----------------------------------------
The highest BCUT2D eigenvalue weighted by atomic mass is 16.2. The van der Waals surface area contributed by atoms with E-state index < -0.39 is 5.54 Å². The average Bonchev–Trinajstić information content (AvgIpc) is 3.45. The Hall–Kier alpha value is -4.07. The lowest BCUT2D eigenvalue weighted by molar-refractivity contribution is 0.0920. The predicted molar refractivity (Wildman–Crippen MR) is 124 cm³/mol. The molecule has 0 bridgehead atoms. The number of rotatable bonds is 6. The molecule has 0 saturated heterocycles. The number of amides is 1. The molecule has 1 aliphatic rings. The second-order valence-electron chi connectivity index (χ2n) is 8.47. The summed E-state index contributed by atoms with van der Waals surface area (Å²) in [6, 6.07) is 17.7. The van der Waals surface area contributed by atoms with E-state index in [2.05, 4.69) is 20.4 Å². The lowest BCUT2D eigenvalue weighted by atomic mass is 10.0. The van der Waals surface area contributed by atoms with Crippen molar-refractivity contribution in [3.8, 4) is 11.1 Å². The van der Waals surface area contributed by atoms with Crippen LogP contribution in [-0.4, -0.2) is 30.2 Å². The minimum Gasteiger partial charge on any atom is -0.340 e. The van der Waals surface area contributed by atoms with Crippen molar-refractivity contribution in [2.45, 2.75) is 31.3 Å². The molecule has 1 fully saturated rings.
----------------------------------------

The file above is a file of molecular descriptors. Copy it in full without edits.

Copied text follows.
The highest BCUT2D eigenvalue weighted by atomic mass is 16.2. The van der Waals surface area contributed by atoms with E-state index < -0.39 is 5.54 Å². The average Bonchev–Trinajstić information content (AvgIpc) is 3.45. The Hall–Kier alpha value is -4.07. The lowest BCUT2D eigenvalue weighted by molar-refractivity contribution is 0.0920. The predicted molar refractivity (Wildman–Crippen MR) is 124 cm³/mol. The molecule has 0 bridgehead atoms. The number of rotatable bonds is 6. The molecule has 0 saturated heterocycles. The number of amides is 1. The molecule has 1 aliphatic rings. The second-order valence-electron chi connectivity index (χ2n) is 8.47. The summed E-state index contributed by atoms with van der Waals surface area (Å²) in [6, 6.07) is 17.7. The van der Waals surface area contributed by atoms with E-state index in [2.05, 4.69) is 20.4 Å². The lowest BCUT2D eigenvalue weighted by atomic mass is 10.0. The van der Waals surface area contributed by atoms with Crippen molar-refractivity contribution in [3.8, 4) is 11.1 Å². The van der Waals surface area contributed by atoms with Crippen LogP contribution in [-0.4, -0.2) is 30.2 Å². The minimum Gasteiger partial charge on any atom is -0.340 e. The van der Waals surface area contributed by atoms with Crippen molar-refractivity contribution in [2.45, 2.75) is 31.3 Å². The molecule has 1 fully saturated rings.